Rather than re-examining the policy of night raids and the use of armed drones, however, those tactics are being expanded to places like Yemen, Somalia, and Libya. The question is, who’s next?

Latin America is one candidate.

A recent WikiLeak release demonstrates that there was close coordination between right wing, separatist groups in eastern Bolivia—where much of that country’s natural gas reserves are located—and the U.S. Embassy. The cables indicate that the U.S. Embassy met with dissident generals, who agreed to stand aside in case of a right-wing coup against the left-leaning government of Evo Morales. The coup was thwarted, but Bolivia expelled American Ambassador Philip Goldberg over U.S. meddling in its domestic politics.

The U.S. has a long and sordid history of supporting Latin American coups—at times engineering them— and many in the region are tense over the recent re-establishment of the U.S. Fourth Fleet. The latter, a Cold War artifact, will patrol 30 countries in the region. Given the Obama administration’s support for the post-2009 coup government in Honduras, its ongoing hostility to the Hugo Chavez in Venezuela, and now the WikiLeak revelations about Bolivia, the idea of appointing a “shadow warrior” the number two leader in South Command is likely to concern governments in the region.

SOFs have become almost a parallel military. In 2002, Special Operations were given the right to create their own task forces, separate from military formations like Central and Southern Command. In 2011 they got the okay to control their budgets, training and equipment, independent of the departments of the Army, Navy, and Air Force. If one reaches for an historical analogy, the Praetorian Guard of Rome’s emperors comes to mind.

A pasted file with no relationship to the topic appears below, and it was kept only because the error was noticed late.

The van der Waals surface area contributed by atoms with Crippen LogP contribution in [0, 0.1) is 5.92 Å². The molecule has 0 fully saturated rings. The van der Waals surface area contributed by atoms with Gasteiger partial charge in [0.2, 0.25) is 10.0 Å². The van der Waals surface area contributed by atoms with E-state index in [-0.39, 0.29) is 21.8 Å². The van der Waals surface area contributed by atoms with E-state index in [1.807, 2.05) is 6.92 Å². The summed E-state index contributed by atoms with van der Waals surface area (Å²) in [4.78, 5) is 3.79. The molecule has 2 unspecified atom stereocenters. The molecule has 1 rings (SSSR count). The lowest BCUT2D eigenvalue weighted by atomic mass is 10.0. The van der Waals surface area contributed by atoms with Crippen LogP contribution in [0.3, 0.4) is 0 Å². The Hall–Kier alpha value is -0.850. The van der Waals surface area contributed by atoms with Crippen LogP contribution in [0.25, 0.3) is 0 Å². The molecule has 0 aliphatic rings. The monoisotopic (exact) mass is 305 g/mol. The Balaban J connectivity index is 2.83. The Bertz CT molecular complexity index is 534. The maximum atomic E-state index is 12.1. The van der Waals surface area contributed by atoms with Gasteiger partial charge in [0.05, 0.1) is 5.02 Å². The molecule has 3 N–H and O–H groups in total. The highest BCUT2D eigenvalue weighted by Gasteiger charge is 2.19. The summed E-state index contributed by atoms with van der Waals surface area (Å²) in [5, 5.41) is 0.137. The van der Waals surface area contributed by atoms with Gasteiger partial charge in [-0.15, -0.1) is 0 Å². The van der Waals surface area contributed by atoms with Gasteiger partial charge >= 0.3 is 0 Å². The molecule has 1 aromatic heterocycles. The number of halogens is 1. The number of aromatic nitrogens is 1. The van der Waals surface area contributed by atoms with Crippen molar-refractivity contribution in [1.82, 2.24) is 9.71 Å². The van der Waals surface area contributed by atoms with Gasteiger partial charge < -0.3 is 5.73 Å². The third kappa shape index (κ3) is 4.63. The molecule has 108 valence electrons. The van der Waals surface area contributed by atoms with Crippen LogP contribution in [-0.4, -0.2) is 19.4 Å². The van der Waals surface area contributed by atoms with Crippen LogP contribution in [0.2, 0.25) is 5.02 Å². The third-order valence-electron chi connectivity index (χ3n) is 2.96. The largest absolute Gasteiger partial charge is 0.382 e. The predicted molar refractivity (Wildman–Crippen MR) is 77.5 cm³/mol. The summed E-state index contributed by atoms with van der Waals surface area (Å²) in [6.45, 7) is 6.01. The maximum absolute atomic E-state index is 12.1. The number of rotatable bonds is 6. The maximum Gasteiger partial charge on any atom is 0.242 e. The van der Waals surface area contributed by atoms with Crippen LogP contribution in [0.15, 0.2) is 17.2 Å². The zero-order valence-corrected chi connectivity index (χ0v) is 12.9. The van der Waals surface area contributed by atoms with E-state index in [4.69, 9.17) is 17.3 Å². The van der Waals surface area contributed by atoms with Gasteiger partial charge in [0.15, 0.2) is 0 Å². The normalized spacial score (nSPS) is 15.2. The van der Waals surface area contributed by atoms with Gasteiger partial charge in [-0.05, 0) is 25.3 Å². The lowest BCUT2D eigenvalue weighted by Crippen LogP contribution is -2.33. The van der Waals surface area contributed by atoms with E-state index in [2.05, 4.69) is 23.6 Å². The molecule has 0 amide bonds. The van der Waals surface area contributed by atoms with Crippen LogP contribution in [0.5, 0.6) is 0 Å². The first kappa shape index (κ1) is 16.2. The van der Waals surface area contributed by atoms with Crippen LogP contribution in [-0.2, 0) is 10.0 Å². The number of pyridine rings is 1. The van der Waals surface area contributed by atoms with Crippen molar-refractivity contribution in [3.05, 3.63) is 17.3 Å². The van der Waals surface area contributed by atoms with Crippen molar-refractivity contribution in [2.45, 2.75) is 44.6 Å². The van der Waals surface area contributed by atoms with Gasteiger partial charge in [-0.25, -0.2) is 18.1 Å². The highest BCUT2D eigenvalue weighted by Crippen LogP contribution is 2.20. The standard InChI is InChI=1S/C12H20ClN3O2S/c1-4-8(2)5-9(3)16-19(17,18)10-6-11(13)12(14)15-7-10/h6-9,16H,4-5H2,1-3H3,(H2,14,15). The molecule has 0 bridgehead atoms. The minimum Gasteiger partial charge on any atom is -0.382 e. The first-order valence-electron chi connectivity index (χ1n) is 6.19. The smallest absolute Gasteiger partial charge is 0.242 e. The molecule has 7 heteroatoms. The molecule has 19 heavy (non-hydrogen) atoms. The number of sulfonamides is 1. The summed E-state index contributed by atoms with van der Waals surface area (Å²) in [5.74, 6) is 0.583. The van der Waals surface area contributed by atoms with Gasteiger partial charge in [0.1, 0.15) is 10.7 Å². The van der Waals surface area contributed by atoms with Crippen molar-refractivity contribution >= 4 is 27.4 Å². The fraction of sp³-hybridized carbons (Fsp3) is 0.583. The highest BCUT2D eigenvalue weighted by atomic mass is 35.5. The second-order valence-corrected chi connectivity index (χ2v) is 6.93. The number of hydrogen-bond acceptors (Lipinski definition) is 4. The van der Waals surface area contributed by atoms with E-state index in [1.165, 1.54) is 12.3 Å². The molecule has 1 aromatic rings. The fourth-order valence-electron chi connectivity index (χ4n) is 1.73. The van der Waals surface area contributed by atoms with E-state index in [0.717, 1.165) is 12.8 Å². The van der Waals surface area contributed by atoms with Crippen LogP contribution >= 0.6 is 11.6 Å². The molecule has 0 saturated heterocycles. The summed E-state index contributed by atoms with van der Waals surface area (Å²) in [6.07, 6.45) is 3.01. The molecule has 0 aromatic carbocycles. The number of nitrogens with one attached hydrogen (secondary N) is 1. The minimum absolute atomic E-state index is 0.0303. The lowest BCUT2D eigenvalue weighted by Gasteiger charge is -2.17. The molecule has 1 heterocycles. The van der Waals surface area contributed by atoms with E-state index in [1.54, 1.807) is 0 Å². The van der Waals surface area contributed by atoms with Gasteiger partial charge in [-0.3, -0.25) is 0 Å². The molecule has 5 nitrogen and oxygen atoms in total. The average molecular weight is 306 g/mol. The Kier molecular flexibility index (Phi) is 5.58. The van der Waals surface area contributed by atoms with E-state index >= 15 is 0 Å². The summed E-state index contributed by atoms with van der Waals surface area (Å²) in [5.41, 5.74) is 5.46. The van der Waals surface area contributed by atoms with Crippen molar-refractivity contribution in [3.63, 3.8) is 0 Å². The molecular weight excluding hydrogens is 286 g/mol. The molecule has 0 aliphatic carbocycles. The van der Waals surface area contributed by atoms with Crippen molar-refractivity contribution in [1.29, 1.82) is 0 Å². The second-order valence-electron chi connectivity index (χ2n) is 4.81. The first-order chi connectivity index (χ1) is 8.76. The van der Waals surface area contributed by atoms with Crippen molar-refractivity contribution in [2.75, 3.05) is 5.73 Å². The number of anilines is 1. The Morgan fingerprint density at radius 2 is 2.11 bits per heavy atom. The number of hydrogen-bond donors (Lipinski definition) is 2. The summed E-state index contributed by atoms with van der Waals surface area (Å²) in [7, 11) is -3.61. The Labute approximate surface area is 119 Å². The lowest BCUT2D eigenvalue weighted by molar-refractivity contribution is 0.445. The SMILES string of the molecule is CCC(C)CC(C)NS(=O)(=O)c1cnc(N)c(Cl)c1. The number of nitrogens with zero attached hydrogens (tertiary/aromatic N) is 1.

There is a cult-like quality about SOFs that the media and Hollywood has done much to nurture: Special Forces are tough, independent, competent and virtually indestructible. The gushy New Yorker magazine story about SEAL Team Six, “Getting Bin Laden,” is a case in point. According to New York Times columnist Maureen Dowd, the story will be made into a movie-for-TV and released just before the 2012 elections.

There is a telling moment in that story that captures the combination of bravado and arrogance that permeates SOF units. An unidentified “senior Defense Department official” told author Nicholas Schmidle that the bin Laden mission was just “one of almost two thousand missions that have been conducted over the last couple of years, night after night.” And then adds that these raids were routine, no big thing, “like mowing the lawn.”

But war is never like “mowing the lawn,” as 38 American and Afghan SOFs found out the night of Aug. 6 when their U.S. CH-47 “Chinook” helicopter flew into a carefully laid ambush just south of the Afghan capital of Kabul.

“It was a trap that was set by a Taliban commander,” a “senior Afghan government official” told Agence France Presse. According to the official, the Taliban commander, Qari Tahir, put out a phony story that a Taliban meeting was taking place. When Army Rangers went in to attack the “meeting,” they found the Taliban dug in and waiting. Within minutes the Rangers were pinned down and forced to send for help.